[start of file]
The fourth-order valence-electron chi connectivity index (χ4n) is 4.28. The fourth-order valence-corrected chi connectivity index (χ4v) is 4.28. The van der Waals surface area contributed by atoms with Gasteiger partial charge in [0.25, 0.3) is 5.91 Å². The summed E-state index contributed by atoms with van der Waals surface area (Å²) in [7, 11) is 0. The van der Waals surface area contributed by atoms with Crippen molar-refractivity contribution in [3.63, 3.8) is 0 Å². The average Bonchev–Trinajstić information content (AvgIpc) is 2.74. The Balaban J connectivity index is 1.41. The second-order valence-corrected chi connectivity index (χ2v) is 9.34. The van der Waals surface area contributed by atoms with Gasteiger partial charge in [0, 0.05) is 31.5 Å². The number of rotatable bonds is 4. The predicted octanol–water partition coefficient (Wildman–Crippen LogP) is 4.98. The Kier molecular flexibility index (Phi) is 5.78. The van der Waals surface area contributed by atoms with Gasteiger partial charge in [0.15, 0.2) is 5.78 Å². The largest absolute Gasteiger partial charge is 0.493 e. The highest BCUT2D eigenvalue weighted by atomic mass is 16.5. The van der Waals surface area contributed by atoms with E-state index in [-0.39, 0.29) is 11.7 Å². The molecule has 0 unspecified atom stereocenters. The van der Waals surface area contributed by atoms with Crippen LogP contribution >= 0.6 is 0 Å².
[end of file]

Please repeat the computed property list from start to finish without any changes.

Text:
The fourth-order valence-electron chi connectivity index (χ4n) is 4.28. The fourth-order valence-corrected chi connectivity index (χ4v) is 4.28. The van der Waals surface area contributed by atoms with Gasteiger partial charge in [0.25, 0.3) is 5.91 Å². The summed E-state index contributed by atoms with van der Waals surface area (Å²) in [7, 11) is 0. The van der Waals surface area contributed by atoms with Crippen molar-refractivity contribution in [3.63, 3.8) is 0 Å². The average Bonchev–Trinajstić information content (AvgIpc) is 2.74. The Balaban J connectivity index is 1.41. The second-order valence-corrected chi connectivity index (χ2v) is 9.34. The van der Waals surface area contributed by atoms with Gasteiger partial charge in [0, 0.05) is 31.5 Å². The number of rotatable bonds is 4. The predicted octanol–water partition coefficient (Wildman–Crippen LogP) is 4.98. The Kier molecular flexibility index (Phi) is 5.78. The van der Waals surface area contributed by atoms with Gasteiger partial charge in [0.15, 0.2) is 5.78 Å². The largest absolute Gasteiger partial charge is 0.493 e. The highest BCUT2D eigenvalue weighted by atomic mass is 16.5. The van der Waals surface area contributed by atoms with E-state index in [-0.39, 0.29) is 11.7 Å². The molecule has 0 unspecified atom stereocenters. The van der Waals surface area contributed by atoms with Crippen LogP contribution >= 0.6 is 0 Å².